- Insecurity Threatens Lagos’ Tech Growth, $136bn GDP
Experts have said that the growth of the Information and Communications Technology in Lagos State is being threatened by the rise in insecurity in the state.
They said on Friday that the insecurity challenges, such as the Ikorodu killings and kidnapping, were also a threat to its Gross Domestic Product of $136bn.
In April 2017, Governor Akinwumi Ambode of Lagos State had described the country’s commercial nerve as the world’s fastest growing mega city, “with a GDP of $136bn.”
Ambode said that the GDP could improve if the state government invested in the ICT, saying, “That is why we are connecting major parks in the state to the Wi-Fi.”
However, a major shareholder in one of the four main telecommunications companies in the country said that the GDP could take a slide downwards if the government failed to improve on security.
“Should vandals continue to destroy our equipment and terrorise Yaba and environs where tech hubs are located, then there is no doubt that this will threaten the growth of Lagos’ GDP of $136bn,” the source said on the condition of anonymity.
While pleading with the state governor to intervene urgently, a technology expert, Akintunde Akinleye, said, “It has been more than 40 days since some six pupils were kidnapped at a school in Epe, on the North side of the Lekki lagoon in Lagos, raising questions about the ability of the state government to address the insecurity challenges.”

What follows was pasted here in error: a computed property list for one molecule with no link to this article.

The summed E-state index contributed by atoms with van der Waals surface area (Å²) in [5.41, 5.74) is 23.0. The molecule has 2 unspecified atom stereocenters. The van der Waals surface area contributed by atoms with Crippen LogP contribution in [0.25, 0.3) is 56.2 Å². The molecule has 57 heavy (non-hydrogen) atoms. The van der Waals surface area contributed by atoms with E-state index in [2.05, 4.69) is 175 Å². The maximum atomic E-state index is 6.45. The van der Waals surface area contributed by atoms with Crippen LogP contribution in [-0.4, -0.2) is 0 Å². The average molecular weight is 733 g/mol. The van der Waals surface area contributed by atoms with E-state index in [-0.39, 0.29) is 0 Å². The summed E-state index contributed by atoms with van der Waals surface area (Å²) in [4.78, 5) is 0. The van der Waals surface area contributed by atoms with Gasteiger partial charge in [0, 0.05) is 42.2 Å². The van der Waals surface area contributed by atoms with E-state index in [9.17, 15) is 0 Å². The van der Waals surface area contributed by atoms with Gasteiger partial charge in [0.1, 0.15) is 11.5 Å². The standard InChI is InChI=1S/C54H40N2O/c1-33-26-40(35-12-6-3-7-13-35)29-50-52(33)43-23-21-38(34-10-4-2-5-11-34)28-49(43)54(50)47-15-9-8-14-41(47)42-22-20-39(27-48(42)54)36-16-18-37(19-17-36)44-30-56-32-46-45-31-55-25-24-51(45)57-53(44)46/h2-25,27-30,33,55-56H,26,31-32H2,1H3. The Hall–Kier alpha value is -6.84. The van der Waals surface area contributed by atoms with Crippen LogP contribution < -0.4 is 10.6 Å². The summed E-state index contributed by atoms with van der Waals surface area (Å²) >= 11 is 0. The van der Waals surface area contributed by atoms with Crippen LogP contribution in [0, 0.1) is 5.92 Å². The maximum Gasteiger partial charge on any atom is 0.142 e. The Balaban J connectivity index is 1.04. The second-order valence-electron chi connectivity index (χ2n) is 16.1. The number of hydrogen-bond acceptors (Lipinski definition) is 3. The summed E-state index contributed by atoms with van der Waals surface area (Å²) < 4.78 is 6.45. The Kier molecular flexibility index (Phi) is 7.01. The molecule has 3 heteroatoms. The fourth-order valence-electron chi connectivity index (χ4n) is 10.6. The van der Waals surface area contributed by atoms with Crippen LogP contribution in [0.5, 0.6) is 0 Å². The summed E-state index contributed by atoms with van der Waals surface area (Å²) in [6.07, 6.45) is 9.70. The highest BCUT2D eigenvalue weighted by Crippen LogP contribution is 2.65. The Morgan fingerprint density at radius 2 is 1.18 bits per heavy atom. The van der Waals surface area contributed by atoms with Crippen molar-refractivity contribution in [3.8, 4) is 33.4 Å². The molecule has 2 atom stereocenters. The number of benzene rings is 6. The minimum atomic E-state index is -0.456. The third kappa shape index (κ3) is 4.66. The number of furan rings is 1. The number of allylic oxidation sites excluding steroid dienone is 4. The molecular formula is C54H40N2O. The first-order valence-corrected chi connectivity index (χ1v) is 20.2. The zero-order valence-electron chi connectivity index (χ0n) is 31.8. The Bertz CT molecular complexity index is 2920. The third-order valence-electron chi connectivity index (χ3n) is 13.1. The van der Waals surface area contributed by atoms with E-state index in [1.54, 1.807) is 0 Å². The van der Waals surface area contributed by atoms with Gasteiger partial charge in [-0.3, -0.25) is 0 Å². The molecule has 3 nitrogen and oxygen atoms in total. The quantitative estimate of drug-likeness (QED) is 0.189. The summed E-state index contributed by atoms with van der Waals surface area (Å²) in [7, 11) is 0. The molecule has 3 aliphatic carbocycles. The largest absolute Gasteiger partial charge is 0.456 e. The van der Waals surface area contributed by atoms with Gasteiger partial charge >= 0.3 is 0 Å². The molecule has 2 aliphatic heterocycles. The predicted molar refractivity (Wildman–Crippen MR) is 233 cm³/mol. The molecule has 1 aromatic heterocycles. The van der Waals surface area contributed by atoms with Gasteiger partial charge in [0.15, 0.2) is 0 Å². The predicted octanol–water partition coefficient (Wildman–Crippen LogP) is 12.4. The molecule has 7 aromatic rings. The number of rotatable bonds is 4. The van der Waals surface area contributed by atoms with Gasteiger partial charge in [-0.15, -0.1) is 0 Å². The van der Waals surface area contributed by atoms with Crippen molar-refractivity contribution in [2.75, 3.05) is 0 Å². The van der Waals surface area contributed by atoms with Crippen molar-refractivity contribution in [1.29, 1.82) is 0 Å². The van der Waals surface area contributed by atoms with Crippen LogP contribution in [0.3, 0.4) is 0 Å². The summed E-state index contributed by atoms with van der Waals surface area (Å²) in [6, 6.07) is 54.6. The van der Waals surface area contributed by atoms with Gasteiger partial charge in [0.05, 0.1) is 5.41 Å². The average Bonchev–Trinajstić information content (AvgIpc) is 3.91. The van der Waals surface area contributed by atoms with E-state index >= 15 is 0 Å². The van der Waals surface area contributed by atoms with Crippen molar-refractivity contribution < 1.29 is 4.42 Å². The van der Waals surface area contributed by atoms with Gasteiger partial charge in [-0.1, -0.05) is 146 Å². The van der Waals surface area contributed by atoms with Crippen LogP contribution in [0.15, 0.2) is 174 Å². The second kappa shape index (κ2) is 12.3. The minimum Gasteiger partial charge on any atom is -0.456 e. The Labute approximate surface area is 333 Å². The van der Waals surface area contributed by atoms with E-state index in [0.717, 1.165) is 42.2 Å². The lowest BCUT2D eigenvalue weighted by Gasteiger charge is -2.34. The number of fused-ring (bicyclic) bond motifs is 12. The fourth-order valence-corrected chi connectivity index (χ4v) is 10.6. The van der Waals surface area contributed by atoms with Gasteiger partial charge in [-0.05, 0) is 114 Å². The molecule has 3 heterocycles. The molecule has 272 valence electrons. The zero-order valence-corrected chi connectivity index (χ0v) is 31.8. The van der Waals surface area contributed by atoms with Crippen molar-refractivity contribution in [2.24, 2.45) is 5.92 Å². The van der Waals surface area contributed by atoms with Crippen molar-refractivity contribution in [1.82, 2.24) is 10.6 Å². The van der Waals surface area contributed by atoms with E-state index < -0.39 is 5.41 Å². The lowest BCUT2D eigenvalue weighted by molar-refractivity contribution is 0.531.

He said, “The parents of the abducted pupils have reportedly paid N10m ransom to the kidnappers but they have yet to get their children back.
“Security operatives in Lagos seem to be clueless about the whereabouts of the abducted pupils.
“Insecurity is increasing in Lagos at a worrying rate; apart from kidnapping, which is becoming frequent, cult killing is also becoming rampant in some parts of the state.
“While peace does not necessarily drive growth and development, insecurity disrupts it. The Lagos State Governor, Akinwunmi Ambode’s goal of making Lagos Africa’s third largest economy is under threat.”
According to him, Lagos has been able to diversify its economy and largely reduce its dependence on oil allocations from the Federal Government.
“The state generates revenue from a variety of sources, including transport, manufacturing, construction and wholesale and retail. To continue growing its economy, Lagos faces challenges such as rapid population growth, urbanisation, as well increasing demands for infrastructure,” Akinleye said.
He also said that the challenges could not be addressed only by widening the tax net, but also by making the state a perfect investment destination.
“Although Lagos has huge potential, much will not be achieved if the current security challenges are allowed to fester further.
“Insecurity makes investors nervous. Therefore, a safer Lagos with its numerous potential will remain an investment destination that can achieve the governor’s dream of a top three African economy by 2020,” he said.
He said, “At this level, Lagos sits comfortably as one of the top ten economies in Africa by GDP. Should Nigerian states start fending for themselves, only Lagos and a few others would be able to survive.
“Lagos generated more than $940m internally in 2016, exceeding the combined Internal Generated Revenue of 30 states in Nigeria.”
He added, “The city-state remains a major economic focal point in Nigeria, generating around 10 per cent of the country’s GDP.
“It continues to grow its revenue as investment flows rise with expanding opportunities in several sectors. Economic growth in the Nigerian port city seems to be boundless but whatever brightness the future holds can only illuminate as far as the dark forces of insecurity recently rampaging Lagos would allow.”